If your home or work desk is overrun with piles of paper, it may be time to implement a formal system.
But to be sure, here’s a simple test: Do you need to shuffle papers aside in order to move your mouse?
Then, yes, you might consider making a change.
While you don’t need to be a total neatnik, preventing pileups can reduce the time you spend looking for stuff and the chances of forgetting or losing items. And isn’t that worth a little bit of effort up front?
Stop Piling Your Papers Randomly
One of the biggest sources of ongoing clutter that I’ve seen is not having a place to put papers.
So, I recommend you use a paper sorter or other desktop system to create at least three stacks:
- An Inbox: This is your safety zone. When you’ve just received mail or reports or brochures and you don’t have time to sort them, this is where they go.
- An “Action” Box: Bills to be paid, reports to be reviewed, and other papers to be acted upon go here.
- An “Reference” Box: This is one or more stacks of paper that you need to keep on hand to refer to ongoing projects.
Finally, all other paper work that you must hold onto can go into a filing system.
Consider your desk as prime real estate – your space available is in very limited quantity. Don’t keep any papers on it that you don’t need right now.
Make it a Habit to Scan and Shred
Services like Evernote can search the text of scanned documents, so the documents are easier to find than they ever were in a filing cabinet.
Foresake the Post-Its & Notepads
This may be a tough habit to crack, but I recommend you at least give it a try. Breaking this pattern helped me quite a bit.
Adopt a digital notes service that syncs between your traditional PC and smartphone. Better yet, learn its keyboard shortcuts and you may find that hand-written notes are a pain in comparison.
Same goes for office memos and other messages; use a system like Skype or Yammer to reduce paperwork.
And for quick and dirty notes, consider reusable writing boards instead of those Post-It notes you’ve stuck all around your monitor.
Create a Setup that Works for You
There’s no shame in admitting you’re not a fan of organizing. Some folks feel that maintaining a maze of filing folders throughout their office drains their productivity. So maybe that specific approach does suit you and how your brain works.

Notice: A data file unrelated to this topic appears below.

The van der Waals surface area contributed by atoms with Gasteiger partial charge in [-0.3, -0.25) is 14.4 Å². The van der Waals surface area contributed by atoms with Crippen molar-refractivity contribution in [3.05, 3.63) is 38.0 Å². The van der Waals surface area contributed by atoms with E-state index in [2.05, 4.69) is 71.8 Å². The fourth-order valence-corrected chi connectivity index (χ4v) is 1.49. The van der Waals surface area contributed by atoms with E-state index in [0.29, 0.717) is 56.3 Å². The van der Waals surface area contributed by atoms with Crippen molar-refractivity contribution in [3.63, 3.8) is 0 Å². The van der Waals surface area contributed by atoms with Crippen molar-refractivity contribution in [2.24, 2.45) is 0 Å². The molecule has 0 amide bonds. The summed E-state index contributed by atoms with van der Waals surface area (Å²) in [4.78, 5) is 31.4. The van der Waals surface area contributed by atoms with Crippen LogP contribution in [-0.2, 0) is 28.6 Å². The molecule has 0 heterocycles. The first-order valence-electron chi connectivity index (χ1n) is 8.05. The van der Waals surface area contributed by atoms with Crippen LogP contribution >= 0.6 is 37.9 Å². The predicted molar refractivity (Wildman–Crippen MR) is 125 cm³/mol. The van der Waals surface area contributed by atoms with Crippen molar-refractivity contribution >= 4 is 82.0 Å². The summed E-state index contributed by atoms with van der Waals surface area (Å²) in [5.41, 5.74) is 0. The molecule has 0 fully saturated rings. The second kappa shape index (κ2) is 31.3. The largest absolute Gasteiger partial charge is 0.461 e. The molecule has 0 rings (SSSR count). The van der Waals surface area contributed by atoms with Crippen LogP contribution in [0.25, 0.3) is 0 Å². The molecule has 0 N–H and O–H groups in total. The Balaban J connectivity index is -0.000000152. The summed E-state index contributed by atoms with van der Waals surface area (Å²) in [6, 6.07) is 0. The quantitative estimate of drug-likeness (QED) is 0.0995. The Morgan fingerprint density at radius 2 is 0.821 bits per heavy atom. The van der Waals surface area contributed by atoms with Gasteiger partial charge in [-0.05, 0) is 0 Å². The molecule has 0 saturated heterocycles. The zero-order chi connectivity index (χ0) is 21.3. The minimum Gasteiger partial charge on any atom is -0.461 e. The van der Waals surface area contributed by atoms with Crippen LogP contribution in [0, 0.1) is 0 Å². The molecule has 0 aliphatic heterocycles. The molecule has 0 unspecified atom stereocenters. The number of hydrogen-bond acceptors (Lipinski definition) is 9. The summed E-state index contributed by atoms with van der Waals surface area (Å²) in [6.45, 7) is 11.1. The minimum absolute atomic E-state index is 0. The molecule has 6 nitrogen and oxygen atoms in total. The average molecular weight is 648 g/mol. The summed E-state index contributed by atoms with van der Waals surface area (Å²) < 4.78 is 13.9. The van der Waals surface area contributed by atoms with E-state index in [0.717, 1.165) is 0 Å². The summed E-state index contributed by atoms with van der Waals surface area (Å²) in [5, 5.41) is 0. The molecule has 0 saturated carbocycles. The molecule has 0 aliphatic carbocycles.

What I’m saying is this: make it as easy as possible to stay organized.
Just a slight change, like ensuring a recycling bin is within reach, will increase the likelihood you’ll be diligent. Don’t maintain any more layers of organization than are actually useful for you.
And I don’t know what it is about labelers, but using them seems to make it easier for me to stick to organizational schemes. But other folks? They find them too restrictive and confining.
So find what works for you. And remember, there is no right or wrong way.
Make Organization a Recurring Task
Any system you set up is going to last a few days, and then be challenged by life. Kind of like your new gym routine.
So we must be realistic. Acknowledging ahead of time that maintenance is going to be required along the way will help you get the best ongoing results.
A new buildup of clutter doesn’t necessarily mean that your chosen system doesn’t work, it just means that the periodic processing of papers isn’t happening.
So, make it a daily, weekly or even monthly task to take care of any outstanding clutter or unsorted piles, and to get everything back in its place.
If you’re really feeling diligent, take time once a year to probe deep into your filing system and chuck everything that can go. If you’ve never done this, you might be surprised at how freeing this feels! A year’s worth of utility bill receipts? Shred them! Brochures for that cruise you’ve decided you’ll never take? Trash ‘em!
Once you’ve developed good habits to tame your clutter (especially ones that involve the switch from paper to digital), you’ll find it’s easier to be productive and organized.
How do you control your desktop clutter? Did I overlook a great tip? Feel free to tell me in the comments below!
Ashlee McCullen is a staff writer for Apron Addicts, a website about kitchen fashion and home style. She also writes about mobile technology, productivity, and the business of blogging.
Image courtesy of John Lambert Pearson.